Eliot Matazo’s exceptional debut goal in Ligue 1 was enough to give AS Monaco victory over Reims, as the youngster repaid his manager’s faith once more by putting in a strong shift. 

Handed just his third league start of the season and 12th appearance in all competitions, the Belgian put in an encouraging shift in his more advanced attacking midfield station. Despite being in a different role to his usual central midfield slot, he adapted impressively, transferring his skill set effectively into this somewhat unfamiliar post (which he has, however, played in before).

Full of tenacity and intensity, he applied his defensive qualities efficiently higher up by engaging the opposition with his aggressive pressing. So fast to accelerate and predict when his opponent was about to inherit a pass, he moved sharply to close them down. It was also important to note how he angled his pressure to use his cover shadow to block passing lanes behind him, thus compounding issues for opponents by limiting their options. 

Brilliant pressing to block off passing lanes

The way he tracked back to support his defence and quickly counterpressed immediately after possession was lost, helped stop Reims from getting too much traction into attacks down his side. Sharp to respond to loose balls and to anticipate the ball drop, this saw him regain possession for Monaco frequently. 

Meanwhile, in terms of his offensive output, he got stuck into his work with similar success. Combining neatly in close quarters with some neat one touch lay offs and flicks, this helped him link play with his fellow attackers, central midfielders and wingback, Caio Henrique. Although he wasn’t hugely progressive with his distribution and made the odd imprecise pass, he usually got the fundamentals spot on to move the ball tidily.

Carrying the ball powerfully and at speed, his driving forward runs were certainly a feature of his play. Be it in transition situations or in methodical build up, once he knew he was in space, he’d burst upfield swiftly. Relishing any space afforded to him, his forward rampages offered a different threat to place the retreating Reims backline under pressure.

Indeed, his magical goal was a fine encapsulation of his work on the ball, where he picked up the ball from inside his own half before instantly charging forward. Jetting across the turf with gusto, by the time he’d travelled 50 yards, Matazo spotted Wissam Ben Yedder to his right, who he duly passed to. The 19-year-old then continued his run into the box while escaping the attention of multiple markers to coolly finish Ben Yedder’s accurate return pass.

Matazo’s quality run into the box before scoring

On top of his incisive run for his goal, his movement continued to be a key aspect of his 64 minutes afield. Frequently occupying good areas to be an outlet for his teammates between the lines of the opposition midfield and defence, Reims found him an elusive man to keep tabs on. 

Seeing as the Reims’ defenders were unwilling to step out to him, clearly wary that Ben Yedder would be alert to this, Matazo often found space to operate in. Very awake to move behind the back shoulder of opposing midfielders so the ball holder could have a free passing lane to him, his timing was excellent.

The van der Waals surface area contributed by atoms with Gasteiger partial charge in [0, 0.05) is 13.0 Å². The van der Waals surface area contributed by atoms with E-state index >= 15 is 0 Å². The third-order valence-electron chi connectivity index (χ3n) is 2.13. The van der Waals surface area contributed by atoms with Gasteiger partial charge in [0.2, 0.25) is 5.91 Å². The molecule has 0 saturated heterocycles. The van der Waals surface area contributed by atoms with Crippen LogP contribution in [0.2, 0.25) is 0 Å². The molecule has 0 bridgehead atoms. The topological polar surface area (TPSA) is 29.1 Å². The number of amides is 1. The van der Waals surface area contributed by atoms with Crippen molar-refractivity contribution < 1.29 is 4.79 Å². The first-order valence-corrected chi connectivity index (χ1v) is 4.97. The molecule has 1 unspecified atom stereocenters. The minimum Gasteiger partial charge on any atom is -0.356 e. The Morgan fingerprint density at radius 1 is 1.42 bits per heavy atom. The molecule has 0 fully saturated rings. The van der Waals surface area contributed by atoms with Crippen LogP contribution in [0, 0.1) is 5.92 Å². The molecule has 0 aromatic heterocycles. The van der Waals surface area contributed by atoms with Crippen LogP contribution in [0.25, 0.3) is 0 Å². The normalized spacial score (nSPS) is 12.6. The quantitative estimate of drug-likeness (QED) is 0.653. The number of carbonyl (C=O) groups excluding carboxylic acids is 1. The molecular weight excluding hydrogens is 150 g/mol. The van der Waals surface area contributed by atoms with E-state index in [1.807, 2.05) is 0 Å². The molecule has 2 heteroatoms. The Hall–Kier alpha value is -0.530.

Clever movement between the lines
Smart space finding between the lines
Dropping to receive off the back shoulder off

It also warranted mention how he’d often receive in forward facing body postures so he could immediately receive the ball and carry his momentum forward, which is far more advantageous than getting the ball back to goal.

Receiving the ball in an ideal forward facing posture

Due to his central positioning, this left oceans of space for wingback Henrique to add width to attacks and attract an opponent. When this happened, Matazo would regularly then make a run into the channel or in behind to be an option. The Belgian and Brazilian would mix things up by interchanging positions, as Henrique would underlap while Matazo pushed wide to add some variety.

Excellent run down the channel as Caio draws a marker
Making room for Caio to underlap infield

If the ball was on the far side, there were many scenarios when Matazo looked to make blindside runs into the box as the defenders tucked in centrally. In doing so, he gave himself a dynamic advantage over his more stationary, ball watching adversary to attack any deliveries.

Good blindside run into the box

In what was another promising outing by the classy prodigy, he further underlined to Niko Kovac that he can be relied upon when called upon. It was particularly notable how smoothly he adjusted to playing in this unfamiliar role in the absence of some key attackers, showing his tactical flexibility. 

With Kovac having previously stated how impressed he is with Matazo’s progression, attitude and work ethic, the Croatian would’ve been suitably impressed once more, in a match where the youngster’s goal and all-round contribution made a real difference.